SWa9 should carry a PG rating – because of this page alone which was partly inspired by the great work of comic artist Alex Nino. I think it’s from 1978, when I was 9 or 10. And it just goes to show that children – who really shouldn’t be allowed to watch slasher films – are nonetheless the best-qualified people to make them. Bless their little hearts.

Art Notes

See Alex Nino’s original artwork super-imposed? That was what I traced with carbon-paper

It’s a very shocking image. The rebel soldier has literally been shredded. Like he’s been fed through a meat-rendering machine. You can see how I drew over the Man Gods art to transfer the image to my own comic!

The Great Alex Nino

Man Gods from Beyond the Stars by Alex Nino

A beautifully crafted strip

I’d initially thought that the top panel was carbon-paper transferred from a Werewolf by Night comic – due to the extreme gore and mutilation but it actually came from the Man Gods from Beyond the Stars strip serialised in Star Wars weekly comic! A comic bought by children of all ages: like my 9 year old self! Would you like to see the original? Compare mine with it.

alex nino

Alex Nino: Superb artist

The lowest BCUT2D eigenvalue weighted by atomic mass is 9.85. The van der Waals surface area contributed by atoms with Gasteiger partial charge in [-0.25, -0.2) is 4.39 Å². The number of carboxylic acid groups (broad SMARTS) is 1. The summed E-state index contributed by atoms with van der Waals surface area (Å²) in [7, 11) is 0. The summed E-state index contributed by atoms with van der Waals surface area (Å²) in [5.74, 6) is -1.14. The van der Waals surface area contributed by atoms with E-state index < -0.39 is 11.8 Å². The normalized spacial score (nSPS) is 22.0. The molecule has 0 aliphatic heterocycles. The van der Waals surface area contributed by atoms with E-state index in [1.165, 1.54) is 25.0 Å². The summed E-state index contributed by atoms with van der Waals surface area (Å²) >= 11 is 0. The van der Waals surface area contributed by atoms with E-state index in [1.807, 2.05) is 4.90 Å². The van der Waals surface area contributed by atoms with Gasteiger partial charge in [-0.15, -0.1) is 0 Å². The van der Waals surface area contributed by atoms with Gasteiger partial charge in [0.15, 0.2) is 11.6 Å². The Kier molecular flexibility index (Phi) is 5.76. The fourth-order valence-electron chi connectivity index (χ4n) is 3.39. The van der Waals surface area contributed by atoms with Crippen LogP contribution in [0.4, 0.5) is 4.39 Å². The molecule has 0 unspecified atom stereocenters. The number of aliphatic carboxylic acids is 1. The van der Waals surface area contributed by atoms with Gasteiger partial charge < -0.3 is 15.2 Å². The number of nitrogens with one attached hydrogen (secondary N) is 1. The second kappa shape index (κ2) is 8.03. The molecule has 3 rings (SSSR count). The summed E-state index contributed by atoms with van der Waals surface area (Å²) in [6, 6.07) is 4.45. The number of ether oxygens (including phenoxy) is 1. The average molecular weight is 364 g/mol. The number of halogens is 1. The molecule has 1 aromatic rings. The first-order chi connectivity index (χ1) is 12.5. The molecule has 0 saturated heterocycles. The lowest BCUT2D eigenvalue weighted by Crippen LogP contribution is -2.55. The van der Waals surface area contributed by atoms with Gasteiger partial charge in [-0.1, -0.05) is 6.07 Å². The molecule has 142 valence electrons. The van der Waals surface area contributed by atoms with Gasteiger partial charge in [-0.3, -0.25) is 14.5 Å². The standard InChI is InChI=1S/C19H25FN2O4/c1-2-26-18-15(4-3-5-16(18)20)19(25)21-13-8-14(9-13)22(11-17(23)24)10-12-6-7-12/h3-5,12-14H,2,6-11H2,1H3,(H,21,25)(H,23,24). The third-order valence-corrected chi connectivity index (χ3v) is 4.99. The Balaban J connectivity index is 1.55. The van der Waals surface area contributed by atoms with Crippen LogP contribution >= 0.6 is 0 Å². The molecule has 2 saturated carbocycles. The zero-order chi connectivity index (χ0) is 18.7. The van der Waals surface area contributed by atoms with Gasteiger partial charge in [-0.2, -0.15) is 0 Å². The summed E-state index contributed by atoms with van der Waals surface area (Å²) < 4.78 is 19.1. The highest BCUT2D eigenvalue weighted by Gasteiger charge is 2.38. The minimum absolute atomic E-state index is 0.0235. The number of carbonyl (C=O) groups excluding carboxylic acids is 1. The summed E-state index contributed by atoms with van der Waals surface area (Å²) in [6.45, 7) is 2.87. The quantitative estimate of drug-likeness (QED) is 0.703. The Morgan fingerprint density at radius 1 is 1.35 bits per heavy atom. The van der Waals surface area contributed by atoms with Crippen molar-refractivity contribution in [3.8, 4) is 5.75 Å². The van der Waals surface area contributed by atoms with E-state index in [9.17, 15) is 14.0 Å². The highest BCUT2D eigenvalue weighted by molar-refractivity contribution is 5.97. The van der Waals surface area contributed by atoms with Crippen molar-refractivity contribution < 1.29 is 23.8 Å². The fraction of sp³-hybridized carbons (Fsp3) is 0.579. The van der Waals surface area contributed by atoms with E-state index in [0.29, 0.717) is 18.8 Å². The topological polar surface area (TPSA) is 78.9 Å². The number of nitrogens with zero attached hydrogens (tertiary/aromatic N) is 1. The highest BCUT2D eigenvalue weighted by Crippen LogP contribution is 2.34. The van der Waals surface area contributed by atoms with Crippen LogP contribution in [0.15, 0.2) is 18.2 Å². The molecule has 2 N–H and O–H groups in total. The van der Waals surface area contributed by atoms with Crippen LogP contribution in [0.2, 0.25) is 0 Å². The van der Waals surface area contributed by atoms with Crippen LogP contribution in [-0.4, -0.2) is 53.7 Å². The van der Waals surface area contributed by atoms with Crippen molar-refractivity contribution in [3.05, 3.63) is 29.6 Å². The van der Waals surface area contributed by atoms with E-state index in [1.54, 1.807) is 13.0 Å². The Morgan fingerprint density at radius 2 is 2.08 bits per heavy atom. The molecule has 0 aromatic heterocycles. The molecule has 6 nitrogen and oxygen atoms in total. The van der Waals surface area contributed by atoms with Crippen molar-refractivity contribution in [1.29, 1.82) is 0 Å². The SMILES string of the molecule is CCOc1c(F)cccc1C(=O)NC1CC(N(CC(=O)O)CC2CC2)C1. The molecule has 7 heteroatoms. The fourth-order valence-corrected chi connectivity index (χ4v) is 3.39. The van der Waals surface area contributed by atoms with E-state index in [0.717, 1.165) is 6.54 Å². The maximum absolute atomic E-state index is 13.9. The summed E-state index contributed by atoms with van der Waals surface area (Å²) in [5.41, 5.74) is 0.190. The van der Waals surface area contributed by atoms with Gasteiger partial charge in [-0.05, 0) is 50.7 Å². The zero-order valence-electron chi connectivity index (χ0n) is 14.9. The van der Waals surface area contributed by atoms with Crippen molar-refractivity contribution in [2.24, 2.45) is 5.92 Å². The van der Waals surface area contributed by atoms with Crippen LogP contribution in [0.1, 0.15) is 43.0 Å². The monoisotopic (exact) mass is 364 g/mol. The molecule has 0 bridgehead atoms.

Based on Erich Von Daniken’s silly but exciting‘Chariots of the Gods?’ books, it was a good story, but very badly printed. The UK printings tended to be pretty basic quality anyway. But I even bought the originally published 1975 version of it – in MARVEL Preview magazine, when PROMETHEUS was headed for cinema release – but the print quality still doesn’t do Alex Nino’s spectacularly good art justice – and can’t sufficiently capture his halftones and subtle line-work. Read about artist Alex Nino

Unhealthy Influences

I did jokingly write on the old site, that this is “yet more stuff that George should have put in… but he just didn’t have the vision of this 9 year old…You know, the sort of gore and splattered brains that 9 year olds instinctively appreciate!”

“The trooper who had been unlucky enough to find her (Leia) fell first, his head a mass of melted bone and metal.”
– 1977 Novelisation

But to be fair, Lucas and Alan Dean Foster themselves are partially to blame because of their vivid descriptions of violence in the 1977 novelisation. He even describes plastic and bone melting. Can bone melt?

dead rebel soldier

Star Wars Rebel, mauled by a Sabre-tooth Tiger

Funny how I turned out to be quite a peace-loving pacifist – rather than a serial killer… « Read more about the bloody violence in Star Wars in the previous page.

Next: A little breather from the horror…

↓ Transcript
Panel 1
We see a rebel soldier's stressed face in a close-up of the eyes
(The rebels fought on in fear)

Panel 2
A gruesome picture in lurid full colour of a shredded, dead rebel soldier who has been almost turned inside-out after blast impacts. There is a big pool of blood around his body.
(The Imperial troops blasted them one by one)

In the foreground, C-3PO and R2-D2 are almost destroyed by a shot from a Stormtrooper—the shot explodes against the wall, beside them.
"Ooaagh—I think something is melting."
A dead rebel's face is in the foreground in extreme close-up, covered in blood.
"Following you down here was madness."